Kicking the Clutter: How to keep your home clean and virus-free

For the last couple of months, we have all heard about coronavirus and its potential to spread throughout the world.

You may have experienced some of the consequences of coronavirus too: stores out of toilet paper and hand sanitizer, schools closing down, and major entertainment events postponed. Powell River certainly has its share of lineups, grocery hoarding, and fear of the unknown all stemming from not being able to predict the consequences of the situation.

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Many of us receive countless emails, phone calls, Facebook advertisements, trying to implement extra-vigilant cleaning and health and safety procedures, encouraging us to wash our hands, not touch our faces, keep social distance, no hugging, no hand shaking, avoid large crowds, et cetera.

We don’t have any control over what goes on worldwide, but we do have control over how clean we keep our home and possessions, especially now. So, how confident do you feel that your home is pretty clean? Have you disinfected the kitchen and bathroom to make any dangerous bacteria disappear?

While our kitchen counters can appear clean, that doesn't necessarily mean that they are clean. Keeping your home clean is even more important if you have pets. If your lovely cat jumps on your kitchen counter after doing her business in the litter box, your counter is not fit to have food on.

There are other places we should clean and disinfect as well: doorknobs, light switches, remotes, faucet handles, keyboards, cell phones, car door handles, steering wheel or anything people touch.

There is a big difference between cleaning, disinfecting, and sanitizing, even with the order in which they should be done. Always clean before you disinfect.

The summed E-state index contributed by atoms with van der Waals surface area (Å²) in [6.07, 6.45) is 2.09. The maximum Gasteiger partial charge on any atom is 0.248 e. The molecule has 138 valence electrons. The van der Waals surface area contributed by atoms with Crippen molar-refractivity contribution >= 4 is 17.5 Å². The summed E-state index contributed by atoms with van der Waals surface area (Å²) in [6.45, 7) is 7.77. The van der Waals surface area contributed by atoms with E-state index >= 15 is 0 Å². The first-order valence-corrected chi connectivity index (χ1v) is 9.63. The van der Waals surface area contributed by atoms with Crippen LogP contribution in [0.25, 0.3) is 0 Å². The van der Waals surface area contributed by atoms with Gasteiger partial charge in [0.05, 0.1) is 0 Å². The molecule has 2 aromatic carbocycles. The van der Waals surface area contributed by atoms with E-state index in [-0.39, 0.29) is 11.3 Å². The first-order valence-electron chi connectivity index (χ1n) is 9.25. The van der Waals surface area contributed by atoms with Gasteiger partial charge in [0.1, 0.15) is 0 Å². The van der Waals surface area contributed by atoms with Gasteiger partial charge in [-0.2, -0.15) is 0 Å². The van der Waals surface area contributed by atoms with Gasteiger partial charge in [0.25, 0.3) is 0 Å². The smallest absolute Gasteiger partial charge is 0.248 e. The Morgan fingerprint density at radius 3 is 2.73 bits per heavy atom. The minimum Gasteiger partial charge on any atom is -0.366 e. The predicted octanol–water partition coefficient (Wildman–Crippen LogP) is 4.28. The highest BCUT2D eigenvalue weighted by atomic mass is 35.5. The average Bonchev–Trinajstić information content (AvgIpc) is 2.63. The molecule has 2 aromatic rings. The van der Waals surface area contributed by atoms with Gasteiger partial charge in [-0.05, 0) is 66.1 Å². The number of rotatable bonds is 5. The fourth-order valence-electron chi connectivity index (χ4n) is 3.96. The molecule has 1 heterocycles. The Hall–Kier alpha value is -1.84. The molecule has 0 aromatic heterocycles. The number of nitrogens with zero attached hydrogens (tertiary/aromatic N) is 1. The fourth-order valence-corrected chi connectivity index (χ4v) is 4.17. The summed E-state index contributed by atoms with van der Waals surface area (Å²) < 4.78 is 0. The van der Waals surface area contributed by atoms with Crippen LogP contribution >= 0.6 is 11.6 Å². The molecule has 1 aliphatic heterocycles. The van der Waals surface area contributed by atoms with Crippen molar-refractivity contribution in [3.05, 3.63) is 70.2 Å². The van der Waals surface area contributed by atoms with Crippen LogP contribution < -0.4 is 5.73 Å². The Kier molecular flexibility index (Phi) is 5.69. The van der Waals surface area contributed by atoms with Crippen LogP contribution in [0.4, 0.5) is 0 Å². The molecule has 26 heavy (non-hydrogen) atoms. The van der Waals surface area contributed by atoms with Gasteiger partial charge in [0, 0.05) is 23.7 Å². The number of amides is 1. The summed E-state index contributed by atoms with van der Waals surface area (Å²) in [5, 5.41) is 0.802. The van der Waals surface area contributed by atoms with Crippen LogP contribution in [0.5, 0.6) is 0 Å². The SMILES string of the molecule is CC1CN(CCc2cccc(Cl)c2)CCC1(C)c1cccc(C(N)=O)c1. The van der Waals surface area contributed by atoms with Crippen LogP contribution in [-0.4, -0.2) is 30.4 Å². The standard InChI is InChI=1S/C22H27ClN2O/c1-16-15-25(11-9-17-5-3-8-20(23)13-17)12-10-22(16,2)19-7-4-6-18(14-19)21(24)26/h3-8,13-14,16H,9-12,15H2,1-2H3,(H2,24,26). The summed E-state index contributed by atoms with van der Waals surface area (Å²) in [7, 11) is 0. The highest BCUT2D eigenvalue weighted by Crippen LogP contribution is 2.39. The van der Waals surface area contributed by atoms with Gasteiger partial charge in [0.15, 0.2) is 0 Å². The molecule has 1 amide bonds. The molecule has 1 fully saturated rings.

Cleaning involves some kind of all-purpose cleaner, hopefully a non-toxic one. These cleaners lift up the sticky or greasy messes like juice or grease that have collected on the countertops, or the toothpaste and soap scum in the bathroom sink.

Sanitizers and disinfectants are terms that often get used interchangeably. However, they are different. Sanitizers reduce the bacteria by significant numbers, but do not extinguish or eliminate all bacteria.

Disinfectants destroy or deactivate nearly all bacteria, moulds, and viruses, although not necessarily contagious microorganisms.

A real disinfectant should kill about 99.9 per cent of the germs on a surface. Most of us have some sort of disinfectant in our cleaning collection. Now the question is: Are you using your disinfectant correctly? To be effective, most disinfectants need to sit on the surface for five to 10 minutes before you wipe them off.

Because of our busy schedules and impatience, most of us just spray, wipe and run. I hate to break the bad news, but you cannot disinfect by spraying and immediately wiping your counter or sink.

Having a fear of getting coronavirus should be a lesson for all of us to take better care of our home and health. Disinfecting your horizontal surfaces in your home should be a big part of your spring cleaning.

Keep calm and safe.

Ranka Burzan owns a professional organizing company based in Powell River and has written several books on reducing clutter and becoming more organized. For information, go to solutionsorganizing.com.

Copyright © Powell River Peak

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